When mothers capitulate to their sons and don’t hold boundaries with their sons, their sons stop respecting them as an authority figure for everything and they lose the relationship and the intimacy that they wanted in the first place.

[Boys] don’t want to be emotionally stunted. At some point boys forget that they have the right to have a rich emotional life.

For dads, I think they’ve bought into the stereotype of boys being stupid and only caring about eating nachos and having sex. I do know that there are a lot of boys who want stronger, richer relationships with the men in their lives.

DDJ: As you know, I covered the Steubenville rape case for SuicideGirls. That case, and the gang rape and murder of a medical student in India, pushed the subject of sexual assault into the limelight and served as a trigger for a lot of people. These ghastly events proved to be pivotal ones. The accused Steubenville teens were convicted and new conversations around teen drinking and non-consensual sex were started. Furthermore, laws changed in India because of fervent activism there. How can young men form healthier attitudes about young women when so many societal signals – including those in the media –– cultivate violent and objectifying ones?

RW: The sound bites we give boys like “make healthy decisions…” If I could stop an adult from ever saying “make healthy decisions” again I would feel my job is done. I’m serious! (Laughs.) It’s like, do you hear how inane you are? Do you understand the complexities of life, and you think “make healthy decisions” is an appropriate and effective response? Yeah, sure.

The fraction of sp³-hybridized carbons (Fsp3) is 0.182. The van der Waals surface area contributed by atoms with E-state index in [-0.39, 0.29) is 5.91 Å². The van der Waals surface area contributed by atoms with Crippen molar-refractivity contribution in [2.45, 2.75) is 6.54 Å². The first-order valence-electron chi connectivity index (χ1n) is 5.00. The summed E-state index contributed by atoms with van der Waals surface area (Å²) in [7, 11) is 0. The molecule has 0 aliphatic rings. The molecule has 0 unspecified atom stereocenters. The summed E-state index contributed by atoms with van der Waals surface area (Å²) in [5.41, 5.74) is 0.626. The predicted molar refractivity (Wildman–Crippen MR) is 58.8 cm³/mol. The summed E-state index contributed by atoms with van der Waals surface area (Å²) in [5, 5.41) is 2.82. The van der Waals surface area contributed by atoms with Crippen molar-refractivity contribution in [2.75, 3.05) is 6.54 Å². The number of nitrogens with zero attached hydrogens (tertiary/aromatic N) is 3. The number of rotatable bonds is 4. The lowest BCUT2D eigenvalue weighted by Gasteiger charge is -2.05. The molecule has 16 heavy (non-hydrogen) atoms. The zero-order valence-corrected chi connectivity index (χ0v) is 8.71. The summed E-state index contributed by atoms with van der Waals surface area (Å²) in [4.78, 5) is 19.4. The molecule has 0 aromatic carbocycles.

My answer is, get away from sound bites –– which includes “You know, no means no, right?” It’s an important sound bite. Adults need to say that to boys, but they have to say it in a context, which is: if you are somebody who likes to party –– and I’m not going to judge you on this right now that’s a whole different conversation –– but if on chance, you like to socialize and that socializing includes alcohol or drugs and people taking pictures of each other doing things that are embarrassing or stupid, sober or drunk or high, if you do that and you’re a part of that situation and you see something that’s going off the rails, or you’re with somebody that is drunk, maybe not crazy, falling over drunk, but you’ve seen them at five other parties but they’ve managed themselves… We need to provide that kind of context. ‘No means no,’ I get it, but you need to understand there’s a reason people can communicate unclearly in those moments and they can say “maybe.” Maybe is not yes. Maybe, I don’t know, my friends are downstairs. When a woman says ‘my friends are downstairs’ that doesn’t mean she wants to have sex with you if her friends weren’t downstairs. That actually means she wants to leave. But how do you say that to a boy? Nobody talks about rape. But if we say “no means no” as a soundbite, a boy is going to think, ok, a boy is sober, a girl is sober and he’s forcing her down and she is saying stop, stop. That is not the way that most of these rapes are going down. So we need to give them a context for it.